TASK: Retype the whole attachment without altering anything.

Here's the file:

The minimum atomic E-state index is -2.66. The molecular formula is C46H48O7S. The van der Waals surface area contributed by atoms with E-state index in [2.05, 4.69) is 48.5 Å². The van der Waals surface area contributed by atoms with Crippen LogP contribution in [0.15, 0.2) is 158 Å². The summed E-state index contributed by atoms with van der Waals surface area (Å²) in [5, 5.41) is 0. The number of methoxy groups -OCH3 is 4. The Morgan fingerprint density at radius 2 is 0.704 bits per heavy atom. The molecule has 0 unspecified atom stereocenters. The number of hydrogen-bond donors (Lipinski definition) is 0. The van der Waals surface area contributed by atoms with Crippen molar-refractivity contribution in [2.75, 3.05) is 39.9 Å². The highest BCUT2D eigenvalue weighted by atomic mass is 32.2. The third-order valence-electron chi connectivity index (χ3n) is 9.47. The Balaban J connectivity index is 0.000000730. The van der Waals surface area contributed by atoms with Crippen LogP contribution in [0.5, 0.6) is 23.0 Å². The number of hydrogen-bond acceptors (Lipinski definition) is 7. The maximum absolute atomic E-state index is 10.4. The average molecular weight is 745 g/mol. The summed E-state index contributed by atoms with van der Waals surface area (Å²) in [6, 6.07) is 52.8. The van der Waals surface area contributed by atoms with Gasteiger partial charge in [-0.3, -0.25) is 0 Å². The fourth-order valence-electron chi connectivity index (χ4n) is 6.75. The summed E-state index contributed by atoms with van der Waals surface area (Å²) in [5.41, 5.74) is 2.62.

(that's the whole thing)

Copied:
The minimum atomic E-state index is -2.66. The molecular formula is C46H48O7S. The van der Waals surface area contributed by atoms with E-state index in [2.05, 4.69) is 48.5 Å². The van der Waals surface area contributed by atoms with Crippen LogP contribution in [0.15, 0.2) is 158 Å². The summed E-state index contributed by atoms with van der Waals surface area (Å²) in [5, 5.41) is 0. The number of methoxy groups -OCH3 is 4. The Morgan fingerprint density at radius 2 is 0.704 bits per heavy atom. The molecule has 0 unspecified atom stereocenters. The number of hydrogen-bond donors (Lipinski definition) is 0. The van der Waals surface area contributed by atoms with Crippen molar-refractivity contribution in [2.75, 3.05) is 39.9 Å². The highest BCUT2D eigenvalue weighted by atomic mass is 32.2. The third-order valence-electron chi connectivity index (χ3n) is 9.47. The Balaban J connectivity index is 0.000000730. The van der Waals surface area contributed by atoms with Crippen LogP contribution in [0.5, 0.6) is 23.0 Å². The number of hydrogen-bond acceptors (Lipinski definition) is 7. The maximum absolute atomic E-state index is 10.4. The average molecular weight is 745 g/mol. The summed E-state index contributed by atoms with van der Waals surface area (Å²) in [6, 6.07) is 52.8. The van der Waals surface area contributed by atoms with Gasteiger partial charge in [-0.3, -0.25) is 0 Å². The fourth-order valence-electron chi connectivity index (χ4n) is 6.75. The summed E-state index contributed by atoms with van der Waals surface area (Å²) in [5.41, 5.74) is 2.62.